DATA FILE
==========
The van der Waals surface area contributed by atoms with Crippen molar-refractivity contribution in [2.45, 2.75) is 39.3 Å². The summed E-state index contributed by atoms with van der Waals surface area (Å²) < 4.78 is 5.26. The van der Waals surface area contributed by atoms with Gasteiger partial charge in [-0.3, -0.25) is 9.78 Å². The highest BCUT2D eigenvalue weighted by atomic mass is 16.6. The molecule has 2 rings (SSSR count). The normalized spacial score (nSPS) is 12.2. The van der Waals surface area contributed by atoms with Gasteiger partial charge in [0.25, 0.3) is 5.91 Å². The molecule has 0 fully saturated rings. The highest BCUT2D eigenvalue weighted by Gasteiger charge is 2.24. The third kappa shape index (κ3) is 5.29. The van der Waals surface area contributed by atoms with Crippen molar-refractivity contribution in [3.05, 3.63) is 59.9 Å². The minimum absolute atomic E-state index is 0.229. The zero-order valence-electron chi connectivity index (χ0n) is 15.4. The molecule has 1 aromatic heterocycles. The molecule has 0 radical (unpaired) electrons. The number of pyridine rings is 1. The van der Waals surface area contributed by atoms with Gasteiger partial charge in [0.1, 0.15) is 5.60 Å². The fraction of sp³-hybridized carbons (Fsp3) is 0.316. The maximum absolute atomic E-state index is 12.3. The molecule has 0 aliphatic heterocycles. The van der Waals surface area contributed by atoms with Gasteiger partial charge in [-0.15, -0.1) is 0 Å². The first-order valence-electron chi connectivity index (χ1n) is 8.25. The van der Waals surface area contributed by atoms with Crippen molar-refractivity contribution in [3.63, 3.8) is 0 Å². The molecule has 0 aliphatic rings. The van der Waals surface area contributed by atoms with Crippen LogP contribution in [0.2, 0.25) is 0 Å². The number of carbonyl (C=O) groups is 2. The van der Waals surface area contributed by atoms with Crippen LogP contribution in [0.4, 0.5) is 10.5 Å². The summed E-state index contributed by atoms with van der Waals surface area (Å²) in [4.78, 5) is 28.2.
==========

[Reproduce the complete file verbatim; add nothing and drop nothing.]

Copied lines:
The van der Waals surface area contributed by atoms with Crippen molar-refractivity contribution in [2.45, 2.75) is 39.3 Å². The summed E-state index contributed by atoms with van der Waals surface area (Å²) < 4.78 is 5.26. The van der Waals surface area contributed by atoms with Gasteiger partial charge in [-0.3, -0.25) is 9.78 Å². The highest BCUT2D eigenvalue weighted by atomic mass is 16.6. The molecule has 2 rings (SSSR count). The normalized spacial score (nSPS) is 12.2. The van der Waals surface area contributed by atoms with Gasteiger partial charge in [0.25, 0.3) is 5.91 Å². The molecule has 0 fully saturated rings. The highest BCUT2D eigenvalue weighted by Gasteiger charge is 2.24. The third kappa shape index (κ3) is 5.29. The van der Waals surface area contributed by atoms with Crippen molar-refractivity contribution in [3.05, 3.63) is 59.9 Å². The minimum absolute atomic E-state index is 0.229. The zero-order valence-electron chi connectivity index (χ0n) is 15.4. The molecule has 1 aromatic heterocycles. The molecule has 0 radical (unpaired) electrons. The number of pyridine rings is 1. The van der Waals surface area contributed by atoms with Gasteiger partial charge in [0.1, 0.15) is 5.60 Å². The fraction of sp³-hybridized carbons (Fsp3) is 0.316. The maximum absolute atomic E-state index is 12.3. The molecule has 0 aliphatic heterocycles. The van der Waals surface area contributed by atoms with Gasteiger partial charge in [-0.15, -0.1) is 0 Å². The first-order valence-electron chi connectivity index (χ1n) is 8.25. The van der Waals surface area contributed by atoms with Crippen molar-refractivity contribution in [3.63, 3.8) is 0 Å². The molecule has 0 aliphatic rings. The van der Waals surface area contributed by atoms with Crippen LogP contribution in [0.2, 0.25) is 0 Å². The number of carbonyl (C=O) groups is 2. The van der Waals surface area contributed by atoms with Crippen LogP contribution in [0.4, 0.5) is 10.5 Å². The summed E-state index contributed by atoms with van der Waals surface area (Å²) in [4.78, 5) is 28.2.